“With the team spirit we have got going since last year, the lads - even at 2-0 - were saying we can get back into this,” he said. “There was a real drive and determination amongst the boys, and that showed in the end.
“If you look at the start of the season, we didn’t play well, but we had a great team spirit, with great characters who never know when they are beat.
“We have a real determination to try and get promoted, everybody wants to be part of that type of club.”
Pressley’s career has been shaped by controversy.
He represented both Rangers and Celtic as a player, arriving at Parkhead after parting company with Heart of Midlothian following a spat with then major shareholder Vladimir Romanov.
Appointed City’s manager a month before their slide into adminstration and subsequent move to Sixfields Stadium, he has again found himself under intense scrutiny following City’s return to Warwickshire, albeit, on this occasion, because of matters largely beyond his control.
Doyle added: “I was delighted with the goal, but I played for Coventry for a long time, so it was mixed emotions a little bit. My main priority is Sheffield United, to try and drive this team on and get promoted, but I want Coventry to stay up and do well.
“That’s where I am from now, my kids are there. I had a long time at Coventry. I loved it, it’s a fantastic club. It’s just a shame what’s going on there, with the owners and things.
“We had to work hard, because they moved the ball well; they have got some good players.
“But we managed to get back in because they played so tight in midfield, and when we went down to 10 men I was surprised they didn’t open up and go 4-4-2.”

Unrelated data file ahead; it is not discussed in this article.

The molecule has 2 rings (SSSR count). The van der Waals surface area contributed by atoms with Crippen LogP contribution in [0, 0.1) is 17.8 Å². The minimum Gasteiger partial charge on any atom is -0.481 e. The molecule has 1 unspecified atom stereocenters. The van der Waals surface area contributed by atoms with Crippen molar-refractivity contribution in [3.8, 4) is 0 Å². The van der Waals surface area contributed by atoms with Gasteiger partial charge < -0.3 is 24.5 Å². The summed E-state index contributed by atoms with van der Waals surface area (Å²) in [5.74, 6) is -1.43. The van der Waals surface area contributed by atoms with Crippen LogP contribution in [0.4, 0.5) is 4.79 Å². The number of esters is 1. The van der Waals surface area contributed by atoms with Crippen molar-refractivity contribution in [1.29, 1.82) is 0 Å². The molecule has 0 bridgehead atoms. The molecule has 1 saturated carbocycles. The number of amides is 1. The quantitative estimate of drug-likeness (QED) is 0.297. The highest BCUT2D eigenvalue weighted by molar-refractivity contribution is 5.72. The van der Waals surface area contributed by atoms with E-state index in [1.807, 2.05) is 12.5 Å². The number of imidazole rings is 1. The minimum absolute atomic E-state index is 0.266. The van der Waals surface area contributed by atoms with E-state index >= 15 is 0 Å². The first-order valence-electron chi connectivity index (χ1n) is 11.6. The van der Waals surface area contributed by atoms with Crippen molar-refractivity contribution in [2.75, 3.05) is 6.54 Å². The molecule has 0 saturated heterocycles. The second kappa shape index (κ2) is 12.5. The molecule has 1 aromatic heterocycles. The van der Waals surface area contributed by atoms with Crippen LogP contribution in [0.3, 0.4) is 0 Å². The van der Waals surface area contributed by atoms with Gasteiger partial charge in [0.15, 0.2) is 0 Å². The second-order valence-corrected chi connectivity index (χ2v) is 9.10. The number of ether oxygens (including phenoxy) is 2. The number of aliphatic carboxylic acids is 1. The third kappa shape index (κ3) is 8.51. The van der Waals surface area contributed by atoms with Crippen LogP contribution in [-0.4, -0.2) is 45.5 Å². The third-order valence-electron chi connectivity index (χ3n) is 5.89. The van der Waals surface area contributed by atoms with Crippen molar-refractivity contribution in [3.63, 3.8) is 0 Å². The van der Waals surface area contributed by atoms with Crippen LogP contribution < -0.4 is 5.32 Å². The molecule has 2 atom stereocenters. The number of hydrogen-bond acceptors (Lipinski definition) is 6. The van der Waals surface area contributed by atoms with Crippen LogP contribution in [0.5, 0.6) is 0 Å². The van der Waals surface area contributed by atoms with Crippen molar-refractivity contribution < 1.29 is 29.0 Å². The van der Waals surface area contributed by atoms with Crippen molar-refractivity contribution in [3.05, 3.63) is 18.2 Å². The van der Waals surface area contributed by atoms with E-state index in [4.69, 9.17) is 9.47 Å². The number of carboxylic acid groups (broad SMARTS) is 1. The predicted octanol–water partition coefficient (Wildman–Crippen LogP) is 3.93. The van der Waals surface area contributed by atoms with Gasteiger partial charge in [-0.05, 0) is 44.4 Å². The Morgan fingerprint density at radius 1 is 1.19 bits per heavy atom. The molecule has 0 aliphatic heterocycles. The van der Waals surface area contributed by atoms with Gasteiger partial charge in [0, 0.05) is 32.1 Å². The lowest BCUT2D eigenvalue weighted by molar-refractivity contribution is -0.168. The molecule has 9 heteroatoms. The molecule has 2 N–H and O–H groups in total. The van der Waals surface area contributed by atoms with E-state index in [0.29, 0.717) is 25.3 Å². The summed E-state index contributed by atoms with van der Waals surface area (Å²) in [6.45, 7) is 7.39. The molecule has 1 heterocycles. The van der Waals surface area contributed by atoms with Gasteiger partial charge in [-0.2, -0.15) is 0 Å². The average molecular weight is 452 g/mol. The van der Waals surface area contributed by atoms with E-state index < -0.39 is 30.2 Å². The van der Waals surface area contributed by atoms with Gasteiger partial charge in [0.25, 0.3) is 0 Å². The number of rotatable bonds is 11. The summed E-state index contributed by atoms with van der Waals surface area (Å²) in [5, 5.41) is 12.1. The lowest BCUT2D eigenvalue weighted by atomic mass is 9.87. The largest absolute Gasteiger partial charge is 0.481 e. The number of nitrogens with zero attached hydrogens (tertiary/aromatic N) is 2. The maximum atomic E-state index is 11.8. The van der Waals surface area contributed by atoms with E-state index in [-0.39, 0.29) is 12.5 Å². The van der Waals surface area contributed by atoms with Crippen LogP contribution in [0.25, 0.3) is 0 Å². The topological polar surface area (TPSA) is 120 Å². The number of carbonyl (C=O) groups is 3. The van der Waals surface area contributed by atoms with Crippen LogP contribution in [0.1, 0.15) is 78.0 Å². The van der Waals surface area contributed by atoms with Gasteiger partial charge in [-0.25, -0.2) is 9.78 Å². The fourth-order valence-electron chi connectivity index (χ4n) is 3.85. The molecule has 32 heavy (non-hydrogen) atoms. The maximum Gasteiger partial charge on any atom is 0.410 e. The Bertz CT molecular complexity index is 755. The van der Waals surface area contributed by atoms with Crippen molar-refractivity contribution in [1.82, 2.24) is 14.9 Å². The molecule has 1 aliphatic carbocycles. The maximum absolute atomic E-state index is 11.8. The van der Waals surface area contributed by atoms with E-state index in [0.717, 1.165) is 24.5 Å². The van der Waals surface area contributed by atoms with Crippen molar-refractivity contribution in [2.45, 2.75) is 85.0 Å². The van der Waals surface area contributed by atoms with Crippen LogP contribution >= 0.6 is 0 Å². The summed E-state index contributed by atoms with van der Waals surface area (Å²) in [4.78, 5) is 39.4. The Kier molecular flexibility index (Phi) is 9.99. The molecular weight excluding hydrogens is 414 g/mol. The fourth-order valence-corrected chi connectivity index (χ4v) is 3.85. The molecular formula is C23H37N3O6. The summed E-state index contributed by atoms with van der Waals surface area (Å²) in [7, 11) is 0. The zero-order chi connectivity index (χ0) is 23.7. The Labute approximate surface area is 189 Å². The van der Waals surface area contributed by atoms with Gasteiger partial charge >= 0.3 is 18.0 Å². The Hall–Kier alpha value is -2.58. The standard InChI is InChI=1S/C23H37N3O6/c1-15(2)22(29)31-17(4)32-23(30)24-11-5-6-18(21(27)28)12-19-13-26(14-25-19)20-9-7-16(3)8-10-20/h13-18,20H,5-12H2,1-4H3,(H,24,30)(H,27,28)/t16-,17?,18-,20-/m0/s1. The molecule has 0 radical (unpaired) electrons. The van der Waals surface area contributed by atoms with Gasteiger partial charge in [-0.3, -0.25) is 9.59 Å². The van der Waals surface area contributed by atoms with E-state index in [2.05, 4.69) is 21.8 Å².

While Coventry contemplate the possibility of sliding into the fourth tier for the first time in their existence, United head to Spotland hoping to stretch their unbeaten run to five games.
“We’re still positive,” Clough said. “We didn’t want to lose it having come back from 2-0 down because that would have been tragic but we tried to nick something as well.
“It will do our belief good because when we’re in a situation again, albeit hopefully not with 10 men, we know we can come back. Also, it keeps a little bit of momentum going.
“We’ve seen with some other results that you can lose it just as quickly as it’s possible to gain.”
SHEFFIELD UNITED: Turner 6, Harris 6, Brayford 7, Basham 6, Doyle 7, Murphy 6, Baxter 4, Done 6***, Coutts 6**, McEveley 7, Campbell-Ryce 6*. Substitutes: McNulty***(86), Willis, Davies, Reed, Freeman**(70), Kennedy**(46) 7, Adams.
COVENTRY CITY: Jones 6, Fleck 7, Williams 6**, O’Brien 6, Samuel 8, Barton 6*, Phillips 7, Tudgay 7, Martin 6, Pennington 6, Stokes 6***. Substitutes: Burge, Webster, Jackson, Turgott, Haynes***(73), Finch*(53) 6, Thomas**(53) 6.
MANAGERS’ VIEW - Nigel Clough: “To play with 10 men for 80 minutes of the game, to be 2-0 down with 15 minutes to go and to get a point is a remarkable effort by the players. We’ve got no arguments with it [Jose Baxter’s red card], you can’t tackle like that these days.”
MANAGERS’ VIEW - Steven Pressley: “When they scored the first goal we didn’t show composure. When you’re desperate to win there’s a nervousness that sets in. The ironic thing is, prior to the game, away from home against an in-form side, 2-2 would be a very credible result. But after our performance for 75 minutes we’re disappointed.”
HERO: Michael Doyle and Jamie Murphy scored the goals which ensured Sheffield United took something from this match. Dominic Samuel, the Coventry City striker on loan from Reading, impressed for the visitors after netting twice.
KEY MOMENT: Coventry City should have been coasting when Dominic Samuel doubled their lead against opponents reduced to 10 men in the 16th minute. Instead, they crumbled and ended up allowing Sheffield United a route back into the game.
VIEWPOINT: Beforehand, this would have been a disappointing result for Sheffield United. In the context of the game, however, it was more than creditable. They might not have been at their best but Nigel Clough’s players showed great determination and spirit.
REF WATCH: Darren Drysdale (Lincolnshire). On occasion, he looked like losing control.